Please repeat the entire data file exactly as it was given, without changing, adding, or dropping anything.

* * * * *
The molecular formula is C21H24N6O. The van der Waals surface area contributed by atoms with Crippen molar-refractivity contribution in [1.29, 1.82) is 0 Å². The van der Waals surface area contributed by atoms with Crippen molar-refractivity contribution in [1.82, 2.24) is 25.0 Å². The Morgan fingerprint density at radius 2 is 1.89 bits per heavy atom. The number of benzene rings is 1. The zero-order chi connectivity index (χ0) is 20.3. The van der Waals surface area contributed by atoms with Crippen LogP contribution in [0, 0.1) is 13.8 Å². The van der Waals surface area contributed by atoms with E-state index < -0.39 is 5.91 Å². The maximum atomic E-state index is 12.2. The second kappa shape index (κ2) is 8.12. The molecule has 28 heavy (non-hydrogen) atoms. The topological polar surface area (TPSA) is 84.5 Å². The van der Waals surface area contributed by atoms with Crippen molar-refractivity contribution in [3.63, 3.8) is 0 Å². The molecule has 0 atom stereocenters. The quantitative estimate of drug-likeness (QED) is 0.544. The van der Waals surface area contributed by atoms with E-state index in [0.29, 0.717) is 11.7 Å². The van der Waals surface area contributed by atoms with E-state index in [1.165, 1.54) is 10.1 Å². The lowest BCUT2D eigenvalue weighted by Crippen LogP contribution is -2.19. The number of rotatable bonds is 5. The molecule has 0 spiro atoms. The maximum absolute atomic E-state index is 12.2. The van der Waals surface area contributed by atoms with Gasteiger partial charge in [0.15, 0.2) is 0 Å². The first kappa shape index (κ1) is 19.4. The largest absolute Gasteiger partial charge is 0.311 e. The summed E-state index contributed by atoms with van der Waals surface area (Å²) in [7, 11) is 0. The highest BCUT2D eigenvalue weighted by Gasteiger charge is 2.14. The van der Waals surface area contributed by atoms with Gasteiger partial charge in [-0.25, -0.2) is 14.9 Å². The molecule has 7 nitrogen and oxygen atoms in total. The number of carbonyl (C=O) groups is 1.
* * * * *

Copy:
The molecular formula is C21H24N6O. The van der Waals surface area contributed by atoms with Crippen molar-refractivity contribution in [1.29, 1.82) is 0 Å². The van der Waals surface area contributed by atoms with Crippen molar-refractivity contribution in [1.82, 2.24) is 25.0 Å². The Morgan fingerprint density at radius 2 is 1.89 bits per heavy atom. The number of benzene rings is 1. The zero-order chi connectivity index (χ0) is 20.3. The van der Waals surface area contributed by atoms with Crippen LogP contribution in [0, 0.1) is 13.8 Å². The van der Waals surface area contributed by atoms with E-state index < -0.39 is 5.91 Å². The maximum atomic E-state index is 12.2. The second kappa shape index (κ2) is 8.12. The molecule has 28 heavy (non-hydrogen) atoms. The topological polar surface area (TPSA) is 84.5 Å². The van der Waals surface area contributed by atoms with Crippen molar-refractivity contribution in [3.63, 3.8) is 0 Å². The molecule has 0 atom stereocenters. The quantitative estimate of drug-likeness (QED) is 0.544. The van der Waals surface area contributed by atoms with E-state index in [0.29, 0.717) is 11.7 Å². The van der Waals surface area contributed by atoms with E-state index in [1.165, 1.54) is 10.1 Å². The lowest BCUT2D eigenvalue weighted by Crippen LogP contribution is -2.19. The number of rotatable bonds is 5. The molecule has 0 spiro atoms. The maximum absolute atomic E-state index is 12.2. The van der Waals surface area contributed by atoms with Gasteiger partial charge in [0.15, 0.2) is 0 Å². The first kappa shape index (κ1) is 19.4. The largest absolute Gasteiger partial charge is 0.311 e. The summed E-state index contributed by atoms with van der Waals surface area (Å²) in [7, 11) is 0. The highest BCUT2D eigenvalue weighted by Gasteiger charge is 2.14. The van der Waals surface area contributed by atoms with Gasteiger partial charge in [-0.25, -0.2) is 14.9 Å². The molecule has 7 nitrogen and oxygen atoms in total. The number of carbonyl (C=O) groups is 1.